If there was a consistent area of frustration this season it has been with the Denver Broncos offense. Sure, the defense gave up that 70-burger and all that, but they at least had a good stretch of dominance to highlight some measure of improvement from that season-low point for then. With the offense, it’s been generally fits and starts between a good drive and many stretches of nothing drives.
That was as evident last week as it was in Week 1. When asked about finding some offensive consistency out of the offense, Head Coach Sean Payton noted the self-inflicted wounds they would give themselves.
“You bring up a good point,” Payton said. “So many times, when we look at some of that stuff, it’s self-inflicted problems. That has to get cleaned up. That’s communication. That might be having to reduce—is there too much in? Right now, we’re average to below average in a lot of things offensively, and it’s not good enough.”
The second part of his response was also telling. He admitted the Broncos offense is average or below average in too many areas and he has to figure out how to fix that. The other is poor communication and maybe simplifying or reducing how much Russell Wilson and the other offensive players have to communicate in order for a play to be successful.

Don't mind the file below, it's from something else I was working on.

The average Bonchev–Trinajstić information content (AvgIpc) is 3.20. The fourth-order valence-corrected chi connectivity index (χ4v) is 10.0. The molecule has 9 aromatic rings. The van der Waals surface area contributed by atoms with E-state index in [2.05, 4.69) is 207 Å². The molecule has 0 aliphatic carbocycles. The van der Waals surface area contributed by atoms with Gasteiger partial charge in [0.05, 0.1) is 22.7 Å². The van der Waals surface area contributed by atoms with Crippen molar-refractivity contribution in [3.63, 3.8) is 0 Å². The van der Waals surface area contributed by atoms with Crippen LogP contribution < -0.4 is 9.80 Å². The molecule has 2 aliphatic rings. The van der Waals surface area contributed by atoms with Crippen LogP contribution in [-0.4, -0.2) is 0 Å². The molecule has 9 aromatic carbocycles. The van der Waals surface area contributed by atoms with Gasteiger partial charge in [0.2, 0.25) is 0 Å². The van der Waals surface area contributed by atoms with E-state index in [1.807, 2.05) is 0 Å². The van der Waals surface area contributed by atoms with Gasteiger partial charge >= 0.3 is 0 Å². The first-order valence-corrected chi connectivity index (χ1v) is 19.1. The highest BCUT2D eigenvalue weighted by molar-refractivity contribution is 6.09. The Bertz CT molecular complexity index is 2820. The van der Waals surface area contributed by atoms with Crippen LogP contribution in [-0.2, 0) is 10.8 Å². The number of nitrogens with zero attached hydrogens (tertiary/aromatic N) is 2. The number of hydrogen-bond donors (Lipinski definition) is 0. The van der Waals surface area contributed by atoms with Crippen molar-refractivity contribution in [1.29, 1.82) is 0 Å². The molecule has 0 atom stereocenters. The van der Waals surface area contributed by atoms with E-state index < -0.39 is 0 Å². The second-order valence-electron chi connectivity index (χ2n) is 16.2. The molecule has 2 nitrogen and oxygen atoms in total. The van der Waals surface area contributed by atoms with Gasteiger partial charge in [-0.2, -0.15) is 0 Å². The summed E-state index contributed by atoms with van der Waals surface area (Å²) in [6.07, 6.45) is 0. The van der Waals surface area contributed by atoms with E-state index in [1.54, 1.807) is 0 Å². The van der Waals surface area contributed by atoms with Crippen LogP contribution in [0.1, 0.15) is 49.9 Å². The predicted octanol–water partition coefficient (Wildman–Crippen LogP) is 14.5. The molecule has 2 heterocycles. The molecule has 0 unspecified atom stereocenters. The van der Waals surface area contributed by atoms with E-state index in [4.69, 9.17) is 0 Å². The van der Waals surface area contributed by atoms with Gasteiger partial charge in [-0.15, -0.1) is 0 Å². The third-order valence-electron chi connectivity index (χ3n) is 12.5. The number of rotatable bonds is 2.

There are just too many screen plays or short passes to running backs for defenses not to be keyed in on those quickly. That’s another area of concern since so many of those calls end up with minus yards or no gain.
“Sometimes there’s a screen play and it’s man-to-man,” Payton explained”. Whether the technique we use is incorrect or the call is incorrect, you end up with a minus play. Then, there are times we’re scrambling and looking for a dump-off, and if they’re playing a match or man coverage, there’s not a lot of yards once the back catches it. I think it would start with the screens.”
The off schedule scrambling stuff is not something to worry about as much as what Payton said about poor technique or incorrect calls. I would have loved to know if those incorrect calls are coming from the sideline or via audibles.
Whatever the case, we shouldn’t expect too much change in the final two games. Denver’s offense rallied late to score a few times, but even that was something Payton noted as being unsustainable.
“It was more spontaneous,” Payton said of the offenses finish last week. “It was more spread-empty. We got to the line of scrimmage. We were in a stage of the game where we weren’t in hurry-up two-minute, but we certainly were up-tempo. A lot of it was empty with no [running] back, and we made some plays. It’s hard to say you’re going to make a living that way as your base offense.”
The offense must be able to function consistently throughout all four quarters if things are going to turn around and that, again, just doesn’t seem very likely with two games to go. The question then becomes, what will Sean Payton do to fix these issues before next season?